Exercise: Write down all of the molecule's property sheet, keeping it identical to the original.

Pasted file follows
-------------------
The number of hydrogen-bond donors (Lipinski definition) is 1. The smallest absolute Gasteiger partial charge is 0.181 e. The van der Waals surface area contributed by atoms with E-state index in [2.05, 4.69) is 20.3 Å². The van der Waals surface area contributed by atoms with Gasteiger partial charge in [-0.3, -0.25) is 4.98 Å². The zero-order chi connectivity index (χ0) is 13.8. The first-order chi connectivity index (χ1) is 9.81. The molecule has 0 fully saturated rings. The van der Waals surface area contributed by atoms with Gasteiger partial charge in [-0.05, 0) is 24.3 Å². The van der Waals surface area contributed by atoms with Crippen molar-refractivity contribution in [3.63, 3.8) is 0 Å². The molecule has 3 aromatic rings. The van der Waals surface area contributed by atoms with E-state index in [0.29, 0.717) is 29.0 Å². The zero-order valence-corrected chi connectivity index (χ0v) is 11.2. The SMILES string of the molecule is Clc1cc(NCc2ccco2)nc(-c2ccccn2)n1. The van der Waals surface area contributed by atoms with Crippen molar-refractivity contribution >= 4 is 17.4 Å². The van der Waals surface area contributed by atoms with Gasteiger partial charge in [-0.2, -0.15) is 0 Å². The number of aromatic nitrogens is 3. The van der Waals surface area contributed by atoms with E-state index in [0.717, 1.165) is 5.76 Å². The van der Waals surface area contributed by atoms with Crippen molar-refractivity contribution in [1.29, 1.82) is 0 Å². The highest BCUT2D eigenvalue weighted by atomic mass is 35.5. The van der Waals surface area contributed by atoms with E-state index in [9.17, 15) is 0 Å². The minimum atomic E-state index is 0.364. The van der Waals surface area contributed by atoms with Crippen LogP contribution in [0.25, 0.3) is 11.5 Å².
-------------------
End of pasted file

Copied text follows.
The number of hydrogen-bond donors (Lipinski definition) is 1. The smallest absolute Gasteiger partial charge is 0.181 e. The van der Waals surface area contributed by atoms with E-state index in [2.05, 4.69) is 20.3 Å². The van der Waals surface area contributed by atoms with Gasteiger partial charge in [-0.3, -0.25) is 4.98 Å². The zero-order chi connectivity index (χ0) is 13.8. The first-order chi connectivity index (χ1) is 9.81. The molecule has 0 fully saturated rings. The van der Waals surface area contributed by atoms with Gasteiger partial charge in [-0.05, 0) is 24.3 Å². The van der Waals surface area contributed by atoms with Crippen molar-refractivity contribution in [3.63, 3.8) is 0 Å². The molecule has 3 aromatic rings. The van der Waals surface area contributed by atoms with E-state index in [0.29, 0.717) is 29.0 Å². The zero-order valence-corrected chi connectivity index (χ0v) is 11.2. The SMILES string of the molecule is Clc1cc(NCc2ccco2)nc(-c2ccccn2)n1. The van der Waals surface area contributed by atoms with Crippen molar-refractivity contribution >= 4 is 17.4 Å². The van der Waals surface area contributed by atoms with Gasteiger partial charge in [-0.2, -0.15) is 0 Å². The number of aromatic nitrogens is 3. The van der Waals surface area contributed by atoms with E-state index in [0.717, 1.165) is 5.76 Å². The van der Waals surface area contributed by atoms with Crippen molar-refractivity contribution in [1.29, 1.82) is 0 Å². The highest BCUT2D eigenvalue weighted by atomic mass is 35.5. The van der Waals surface area contributed by atoms with E-state index in [9.17, 15) is 0 Å². The minimum atomic E-state index is 0.364. The van der Waals surface area contributed by atoms with Crippen LogP contribution in [0.25, 0.3) is 11.5 Å².